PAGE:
Archive for the Public Policy Category

The ‘Gentleman in Whitehall’ does not know best

The government is relaxed about people cashing in their pension schemes to buy a Lamborghini. But the left-leaning liberal commentariat is certainly not. Abuse has been heaped onto George Osborne’s Budget measure of removing the requirement for people to buy an annuity. The main thrust of the

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“It’s not the economy, stupid, it’s the narrative!”

The improvement in the economy has seen a narrowing of the gap in the opinion polls between the Conservatives and Labour. In the key marginal seat of Bury North, a Tory gain in 2010 by just 2,200 votes, they recently took a council seat from Labour. Bill

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Ukraine and Russia: why they’ve proved Friedman’s ‘MacDonalds’ doctrine wrong

On 31 January 1990, a great event took place in Pushkin Square, Moscow. A branch of MacDonald’s was opened. The same excitement was generated in Kiev on 24 May 1997, when the MacDonald’s franchise was extended to the Ukraine. The American author Thomas Friedman wrote in 1999

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German revival exposes deep fissure within Europe’s economies

In the 1990s and early 2000s, Germany was seen by many as the new ‘Sick Man of Europe’. Between 1991 and 2005, GDP growth averaged only 1.2 per cent a year, compared to 3.3 per cent in the UK. Since then, the German economy has revived dramatically.

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Onion Economics

There is something about onions which brings out the worst in bureaucrats. Orlando Figes’ A People’s Tragedy chronicles the early years of the Russian revolution. Under war communism, the Bolsheviks attempted to exert state control over the entire economy. A long list of vegetables was drawn up,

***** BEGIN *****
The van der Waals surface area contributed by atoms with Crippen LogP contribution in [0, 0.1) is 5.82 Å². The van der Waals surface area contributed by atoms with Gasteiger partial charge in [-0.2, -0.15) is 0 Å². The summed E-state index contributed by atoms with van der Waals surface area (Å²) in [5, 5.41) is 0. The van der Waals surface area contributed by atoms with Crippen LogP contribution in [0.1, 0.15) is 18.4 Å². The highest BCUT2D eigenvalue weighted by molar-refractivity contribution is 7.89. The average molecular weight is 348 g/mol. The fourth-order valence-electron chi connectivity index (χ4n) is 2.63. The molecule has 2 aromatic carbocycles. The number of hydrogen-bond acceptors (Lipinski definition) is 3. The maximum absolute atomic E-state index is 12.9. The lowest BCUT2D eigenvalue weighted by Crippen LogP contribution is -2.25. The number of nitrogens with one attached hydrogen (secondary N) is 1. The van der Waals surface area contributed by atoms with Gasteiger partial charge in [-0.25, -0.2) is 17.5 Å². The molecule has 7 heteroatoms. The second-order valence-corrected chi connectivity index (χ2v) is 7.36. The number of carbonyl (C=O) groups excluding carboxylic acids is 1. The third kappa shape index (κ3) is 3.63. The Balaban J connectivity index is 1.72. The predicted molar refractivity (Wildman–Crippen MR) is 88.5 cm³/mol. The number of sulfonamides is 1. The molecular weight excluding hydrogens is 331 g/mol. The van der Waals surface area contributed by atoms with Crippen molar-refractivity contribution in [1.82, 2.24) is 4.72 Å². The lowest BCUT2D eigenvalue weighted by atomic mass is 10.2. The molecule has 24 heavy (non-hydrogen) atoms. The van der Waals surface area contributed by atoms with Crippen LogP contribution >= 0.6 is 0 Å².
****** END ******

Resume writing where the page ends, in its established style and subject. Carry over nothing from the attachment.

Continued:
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Nick Bosanquet in the Financial Times: projections for 2014

Each New Year the Financial Times surveys a select group of policymakers, academics and commentators to gauge views on some important questions for the economy for the coming year. Volterra associate Nick Bosanquet took part in the survey again in 2014. Take a look at Nick’s responses

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The recovery is well grounded – except in France

The coming year looks like it will be a good one. At the start of each of the past five years, the economic scales have been tilted down, and the challenge has been to look for factors which might have tipped them back up. This year, the

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‘Re-inventing’ London: Planning for the Future

London is changing.  But then, it always is.  The theme of my new book, ‘Reinventing London’ is that change is the lifeblood of a great city.  Over the past thirty years it has replaced around 1 million jobs in manufacturing, largely around the edge of the city

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Britain’s New Industrial Policy: Can We Learn from the Mistakes of the Past?

The phrase ‘industrial policy’ seems to take us decades back in time. In 1964, a powerful catchphrase of the new Labour Prime Minister, Harold Wilson, was the need for Britain to embrace the ‘white heat of the technological revolution’. Sadly, by the 1970s this vision had deteriorated

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Grangemouth highlights the competitive problems of the Rest of the UK

The recovery in the British economy is now firmly established.  Output in the services sector, the largest part of the economy, is above the previous peak level prior to the crash in 2008.   There is a widespread myth that the recovery is fueled by debt-financed personal spending.

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